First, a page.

An update from Karina Jackson, Nurse Consultant and EEP service lead.
The Eczema Education Programme which is generously sponsored by Action Against Allergy continues to run weekly sessions for families of children with eczema at Guy’s and St. Thomas’ Hospital. There is a steady flow of referrals received from a range of clinicians working in allergy, dermatology and paediatrics. Approximately 300 families of children with eczema have been referred over the last 6 months, equating to approximately 12 new families per week accessing high quality specialist education and support to manage their child’s eczema and associated problems.
Springboard for others
The reputation of the programme and professional interest grows amongst healthcare professionals outside our Trust and we have many enquiries from GPs, health visitors, paediatric nurses and students on how we have developed and deliver this unique educational intervention. We frequently accommodate visiting healthcare professionals in the sessions so that they can see first-hand what our programme offers to families, and how we structure the intervention with parents or carers. This is an additional value of the programme, as our concept and design is being used as a springboard for others to develop their own knowledge and skills and potentially generate new ideas for the delivery of similar services in their respective localities.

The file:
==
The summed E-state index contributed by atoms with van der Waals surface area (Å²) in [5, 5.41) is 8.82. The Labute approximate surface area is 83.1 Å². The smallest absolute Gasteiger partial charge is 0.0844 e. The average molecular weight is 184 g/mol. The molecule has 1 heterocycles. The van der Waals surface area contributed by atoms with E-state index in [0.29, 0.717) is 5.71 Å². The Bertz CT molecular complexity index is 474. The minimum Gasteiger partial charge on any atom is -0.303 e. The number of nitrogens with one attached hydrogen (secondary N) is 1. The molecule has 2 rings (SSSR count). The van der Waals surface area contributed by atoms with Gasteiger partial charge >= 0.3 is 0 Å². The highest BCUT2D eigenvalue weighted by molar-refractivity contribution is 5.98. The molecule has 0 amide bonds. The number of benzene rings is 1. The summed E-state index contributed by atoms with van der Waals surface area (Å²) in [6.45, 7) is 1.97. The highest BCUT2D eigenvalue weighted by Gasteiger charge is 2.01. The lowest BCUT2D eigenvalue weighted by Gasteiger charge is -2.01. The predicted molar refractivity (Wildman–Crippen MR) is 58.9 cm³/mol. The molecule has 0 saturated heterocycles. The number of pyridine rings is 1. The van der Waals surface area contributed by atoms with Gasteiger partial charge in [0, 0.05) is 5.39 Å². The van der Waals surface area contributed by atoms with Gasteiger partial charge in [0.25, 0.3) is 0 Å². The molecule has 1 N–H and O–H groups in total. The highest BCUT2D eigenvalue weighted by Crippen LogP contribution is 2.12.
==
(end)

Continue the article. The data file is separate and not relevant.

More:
We have recently recruited two new members of EEP trainers to our team. This enables us to provide a continuous service all year round, in addition to offering the popular Saturday session for working parents. Our two new trainers, Frances and Ann, join Kathy who has been doing a sterling job holding things together for a few months single handed.
Frances has been working within the dermatology setting since qualifying as a registered general nurse in 1995. More recently whilst raising a family she has been working part-time as a skin cancer nurse specialist. She was keen to increase her clinical role and the Eczema Education Programme trainer role has rovided an opportunity for her to revisit working with people with inflammatory and allergic skin disease and given her the opportunity to broaden her horizons, working with families.